Teach me, and I will forget. Ask me, and I will remember. Involve me, and I will understand.
The credit belongs to the man who is actually in the arena; whose face is marred by sweat and blood; who strives valiantly; who errs and comes short again and again because there is no effort without error and shortcoming; who knows the great enthusiasms, the great devotion, spends himself in a worthy cause; who at best knows in the end the triumph of high achievement; and who at worst, if he fails, at least fails while daring greatly, so that his place shall never be with those cold and timid souls who have never tasted victory or defeat.
We must remind ourselves yet once more that all Christian language about the future is a set of signposts pointing into a mist. Signposts don’t normally provide you with advance photographs of what you will find at the end of the road, but that does not mean they are not pointing in the right direction. They are telling you the truth, the particular sort of truth that can be told about the future.
N. T. Wright, Surprised by Hope, p. 132
The line between good and evil is never simply between “us” and “them.” The line between good and evil runs through each one of us.
N. T. Wright, Evil and the Justice of God, p. 38
The point of the cross isn’t forgiveness. Forgiveness leads to something much bigger: restoration. God isn’t just interested in the covering over of our sins; God wants to make us into the people we were originally created to be. It is not just the removal of what’s being held against us; it is God pulling us into the people he originally had in mind when he made us.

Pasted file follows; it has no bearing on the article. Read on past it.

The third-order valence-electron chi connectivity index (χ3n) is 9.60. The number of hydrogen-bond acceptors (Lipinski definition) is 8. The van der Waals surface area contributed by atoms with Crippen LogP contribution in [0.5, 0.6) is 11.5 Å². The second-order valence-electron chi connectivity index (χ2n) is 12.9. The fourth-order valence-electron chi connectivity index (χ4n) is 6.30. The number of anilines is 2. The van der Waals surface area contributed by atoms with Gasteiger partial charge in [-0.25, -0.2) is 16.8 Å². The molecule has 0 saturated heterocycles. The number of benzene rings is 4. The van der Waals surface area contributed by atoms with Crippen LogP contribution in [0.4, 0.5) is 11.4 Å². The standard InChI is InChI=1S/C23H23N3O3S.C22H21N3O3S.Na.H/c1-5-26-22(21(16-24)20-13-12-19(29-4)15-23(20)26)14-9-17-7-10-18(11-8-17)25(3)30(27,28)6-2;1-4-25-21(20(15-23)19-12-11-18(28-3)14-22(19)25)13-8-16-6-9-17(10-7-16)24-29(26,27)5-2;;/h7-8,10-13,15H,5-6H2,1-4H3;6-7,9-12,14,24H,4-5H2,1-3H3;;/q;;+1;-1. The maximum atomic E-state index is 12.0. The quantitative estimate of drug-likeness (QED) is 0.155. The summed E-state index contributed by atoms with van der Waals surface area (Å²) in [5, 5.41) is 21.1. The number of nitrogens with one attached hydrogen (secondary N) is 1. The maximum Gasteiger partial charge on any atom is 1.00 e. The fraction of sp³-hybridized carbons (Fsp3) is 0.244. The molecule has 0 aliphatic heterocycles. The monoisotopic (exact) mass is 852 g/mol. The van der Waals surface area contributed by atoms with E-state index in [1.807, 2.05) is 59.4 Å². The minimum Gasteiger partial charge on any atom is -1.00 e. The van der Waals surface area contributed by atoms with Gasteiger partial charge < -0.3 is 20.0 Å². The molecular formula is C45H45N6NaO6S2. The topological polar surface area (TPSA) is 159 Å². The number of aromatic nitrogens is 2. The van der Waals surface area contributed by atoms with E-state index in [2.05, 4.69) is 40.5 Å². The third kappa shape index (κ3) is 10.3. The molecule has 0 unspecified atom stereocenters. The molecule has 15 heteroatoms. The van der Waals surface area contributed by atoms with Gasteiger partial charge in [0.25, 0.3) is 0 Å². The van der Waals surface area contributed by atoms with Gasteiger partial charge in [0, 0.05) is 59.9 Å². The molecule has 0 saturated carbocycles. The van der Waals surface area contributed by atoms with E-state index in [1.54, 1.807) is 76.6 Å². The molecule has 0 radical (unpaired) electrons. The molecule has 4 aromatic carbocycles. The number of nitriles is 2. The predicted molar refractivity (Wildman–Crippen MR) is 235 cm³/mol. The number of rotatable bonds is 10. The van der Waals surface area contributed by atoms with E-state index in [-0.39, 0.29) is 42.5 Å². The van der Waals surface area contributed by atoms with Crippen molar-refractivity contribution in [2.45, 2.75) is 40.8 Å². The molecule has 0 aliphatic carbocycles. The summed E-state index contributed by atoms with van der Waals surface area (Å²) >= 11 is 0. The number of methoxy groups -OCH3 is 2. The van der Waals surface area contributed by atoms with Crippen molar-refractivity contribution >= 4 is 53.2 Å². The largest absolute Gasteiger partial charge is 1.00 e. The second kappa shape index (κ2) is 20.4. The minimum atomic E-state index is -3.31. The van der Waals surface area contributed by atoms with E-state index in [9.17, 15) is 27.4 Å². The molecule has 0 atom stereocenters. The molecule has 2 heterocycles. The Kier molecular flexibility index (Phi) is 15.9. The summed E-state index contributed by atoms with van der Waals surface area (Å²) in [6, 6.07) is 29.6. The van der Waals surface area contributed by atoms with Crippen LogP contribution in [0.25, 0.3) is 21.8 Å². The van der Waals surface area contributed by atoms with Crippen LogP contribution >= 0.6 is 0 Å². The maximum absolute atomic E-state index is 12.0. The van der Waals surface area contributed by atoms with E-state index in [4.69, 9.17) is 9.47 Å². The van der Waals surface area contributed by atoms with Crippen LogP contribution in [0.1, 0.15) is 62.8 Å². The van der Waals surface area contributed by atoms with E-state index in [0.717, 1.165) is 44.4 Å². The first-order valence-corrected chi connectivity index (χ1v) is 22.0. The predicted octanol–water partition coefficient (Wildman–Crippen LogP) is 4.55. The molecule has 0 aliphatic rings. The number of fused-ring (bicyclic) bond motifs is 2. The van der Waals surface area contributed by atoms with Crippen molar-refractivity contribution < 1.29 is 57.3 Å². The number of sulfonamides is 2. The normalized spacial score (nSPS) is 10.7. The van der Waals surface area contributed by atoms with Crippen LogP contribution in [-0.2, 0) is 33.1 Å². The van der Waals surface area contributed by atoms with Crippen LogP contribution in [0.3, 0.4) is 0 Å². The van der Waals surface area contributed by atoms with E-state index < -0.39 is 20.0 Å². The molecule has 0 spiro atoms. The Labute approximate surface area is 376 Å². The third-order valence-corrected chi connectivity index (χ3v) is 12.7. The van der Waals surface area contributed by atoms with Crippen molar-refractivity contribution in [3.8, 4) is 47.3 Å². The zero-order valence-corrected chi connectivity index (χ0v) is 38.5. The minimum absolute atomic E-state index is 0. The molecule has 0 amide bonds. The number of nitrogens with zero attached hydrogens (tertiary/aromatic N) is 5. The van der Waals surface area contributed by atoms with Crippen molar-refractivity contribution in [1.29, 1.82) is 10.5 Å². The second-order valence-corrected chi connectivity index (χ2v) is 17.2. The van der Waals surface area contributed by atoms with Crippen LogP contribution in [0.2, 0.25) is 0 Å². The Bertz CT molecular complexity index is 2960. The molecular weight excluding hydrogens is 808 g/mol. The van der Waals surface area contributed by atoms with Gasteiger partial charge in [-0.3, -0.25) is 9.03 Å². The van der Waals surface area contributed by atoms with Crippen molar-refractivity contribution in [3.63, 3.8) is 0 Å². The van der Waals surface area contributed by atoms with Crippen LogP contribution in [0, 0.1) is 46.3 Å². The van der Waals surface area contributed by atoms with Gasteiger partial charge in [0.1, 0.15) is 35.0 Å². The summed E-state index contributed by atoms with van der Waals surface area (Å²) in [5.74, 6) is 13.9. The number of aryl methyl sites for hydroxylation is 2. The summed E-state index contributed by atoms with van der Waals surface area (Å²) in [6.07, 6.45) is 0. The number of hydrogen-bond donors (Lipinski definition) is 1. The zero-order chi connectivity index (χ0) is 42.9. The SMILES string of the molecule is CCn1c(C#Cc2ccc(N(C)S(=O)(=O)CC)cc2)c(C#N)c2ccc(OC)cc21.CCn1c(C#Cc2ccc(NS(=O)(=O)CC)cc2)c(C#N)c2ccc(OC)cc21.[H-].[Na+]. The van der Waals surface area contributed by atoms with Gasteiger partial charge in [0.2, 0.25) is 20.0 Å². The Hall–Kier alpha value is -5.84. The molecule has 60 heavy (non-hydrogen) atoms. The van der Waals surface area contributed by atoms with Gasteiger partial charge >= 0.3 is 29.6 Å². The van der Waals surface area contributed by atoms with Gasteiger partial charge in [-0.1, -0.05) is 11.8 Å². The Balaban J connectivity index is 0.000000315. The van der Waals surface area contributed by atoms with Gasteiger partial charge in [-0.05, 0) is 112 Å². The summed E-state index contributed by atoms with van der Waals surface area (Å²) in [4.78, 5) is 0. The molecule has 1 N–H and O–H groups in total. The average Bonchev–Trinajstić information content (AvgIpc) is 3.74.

Rob Bell, Velvet Elvis, p. 108
The pessimist sees difficulty in every opportunity. The optimist sees the opportunity in every difficulty.
Our sins interrupt the reception and distribution of God’s gifts, bringing suffering and death in their train; but these effects are not God’s punishment of us, an interruption of God’s good favor, in response to our failings. They are merely the natural consequences of turning away from God’s bounty.
Kathryn Tanner, Jesus, Humanity, and the
Trinity: A Brief Systematic Theology, p. 86
Consult not your fears but your hopes and your dreams. Think not about your frustrations, but about your unfulfilled potential. Concern yourself not with what you tried and failed in, but with what it is still possible for you to do.
Pope John XXIII